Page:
Kenya’s mobile Telecom operator, Safaricom could disrupt mobile banking yet again — this time on mobile payment systems according to TechMoran, a Kenyan-based Tech blog;
Kenya’s Safaricom is reportedly working on NFC-enabled SIM cards which will see Kenyans use their phones to pay for just anything, from public transport, restaurants, shopping at supermarket tills, drug storers, cinema’s, concerts, fuel service stations and just about everything.Advertisement - Continue reading below
The inventor of M-Pesa, a revolutionary way of transferring funds through mobile phones, has previously through partner mobile Value added service providers such as Kopo Kopo also opened up its platform to enable mobile payment.
However, this time, the operator is disrupting itself before it’s being disrupted by the competition through an innovative way of purchasing goods and services by having subscribers simply swipe their NFC-enabled Simcard [feature] phones at point-of-sales terminals at their favorite stores.
NFC stands for “Near Field Communication” and, as the name implies, enables short range communication between compatible devices. The technology is quite simple. It’s a short-range, low power wireless link evolved from radio-frequency identification (RFID) tech that can transfer small amounts of data between two devices held a few centimeters from each other. Unlike Bluetooth, no pairing code is needed, and because it’s very low power, no battery in the device being read.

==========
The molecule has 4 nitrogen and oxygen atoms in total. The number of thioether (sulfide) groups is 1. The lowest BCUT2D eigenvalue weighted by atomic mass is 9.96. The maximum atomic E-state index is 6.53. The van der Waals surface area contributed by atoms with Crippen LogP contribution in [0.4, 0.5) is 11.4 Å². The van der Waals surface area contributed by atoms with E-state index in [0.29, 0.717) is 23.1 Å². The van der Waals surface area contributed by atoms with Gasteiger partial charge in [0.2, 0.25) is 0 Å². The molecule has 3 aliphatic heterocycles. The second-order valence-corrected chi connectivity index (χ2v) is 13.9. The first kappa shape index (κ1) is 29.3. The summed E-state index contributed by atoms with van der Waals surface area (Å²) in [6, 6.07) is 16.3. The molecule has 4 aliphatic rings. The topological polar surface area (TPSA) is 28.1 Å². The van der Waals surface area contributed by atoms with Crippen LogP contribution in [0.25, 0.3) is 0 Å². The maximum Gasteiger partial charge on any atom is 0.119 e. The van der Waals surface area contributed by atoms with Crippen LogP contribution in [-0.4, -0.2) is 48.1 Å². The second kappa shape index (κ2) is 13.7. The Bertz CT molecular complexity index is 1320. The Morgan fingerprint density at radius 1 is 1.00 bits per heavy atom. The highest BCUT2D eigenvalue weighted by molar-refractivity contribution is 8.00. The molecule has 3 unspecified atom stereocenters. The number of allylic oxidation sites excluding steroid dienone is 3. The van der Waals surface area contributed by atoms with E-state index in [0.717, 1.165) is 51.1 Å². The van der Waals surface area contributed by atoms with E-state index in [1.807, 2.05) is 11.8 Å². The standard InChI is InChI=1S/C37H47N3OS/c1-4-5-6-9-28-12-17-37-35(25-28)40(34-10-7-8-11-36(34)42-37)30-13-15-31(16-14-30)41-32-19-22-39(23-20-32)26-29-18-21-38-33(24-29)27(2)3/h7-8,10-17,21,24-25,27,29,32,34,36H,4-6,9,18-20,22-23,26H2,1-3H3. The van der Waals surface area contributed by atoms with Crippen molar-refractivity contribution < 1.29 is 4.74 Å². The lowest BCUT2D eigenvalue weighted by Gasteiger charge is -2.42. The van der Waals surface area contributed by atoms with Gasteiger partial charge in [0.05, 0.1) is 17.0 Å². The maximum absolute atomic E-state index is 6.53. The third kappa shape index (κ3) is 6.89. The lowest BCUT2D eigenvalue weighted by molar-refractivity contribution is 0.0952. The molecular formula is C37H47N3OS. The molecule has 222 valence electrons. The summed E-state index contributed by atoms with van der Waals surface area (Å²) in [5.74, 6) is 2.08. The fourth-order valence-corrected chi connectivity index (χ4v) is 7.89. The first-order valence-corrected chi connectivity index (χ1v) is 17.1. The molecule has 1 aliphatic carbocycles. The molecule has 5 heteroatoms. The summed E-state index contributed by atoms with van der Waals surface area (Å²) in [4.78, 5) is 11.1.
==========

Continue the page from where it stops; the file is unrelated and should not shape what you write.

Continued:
The Tecnology has been prevalent in high-end smartphones such as the Lumia 820/920, Nexus 5, Galaxy S4 among others and has been used by several Apps to transfer data between phones and also process mobile payments through Apps such as Google Wallet. This of-course has been prohibitive as there are only as much high-end smartphones out there.
However, Safaricom’s solution won’t require its subscribers to own a high-end smartphone with NFC supported, but rather its ingenious approach only requires a low-cost NFC-enabled Simcard inserted on any feature phone instead!
As of April 2011, several hundred NFC trials have been conducted. Some firms have moved to full-scale service deployments, spanning either a single country or multiple countries. Multi-country deployments include Orange’s rollout of NFC technology to banks, retailers, transport, and service providers in multiple European countries, and Airtel Africa and Oberthur Technologies deploying to 15 countries throughout Africa. Google Kenya and Equity Bank last year launched BebaPay, an NFC enabled electronic payment card and app in a move they said would make payments easy and more convenient for consumers and merchants.
Africa continues to be a largely cash-based economy amidst attempts to adopt cashless payment systems using various technologies; from cardless ATM machines, to Mobile money transfers, to online payment systems and now to NFC mobile wallets.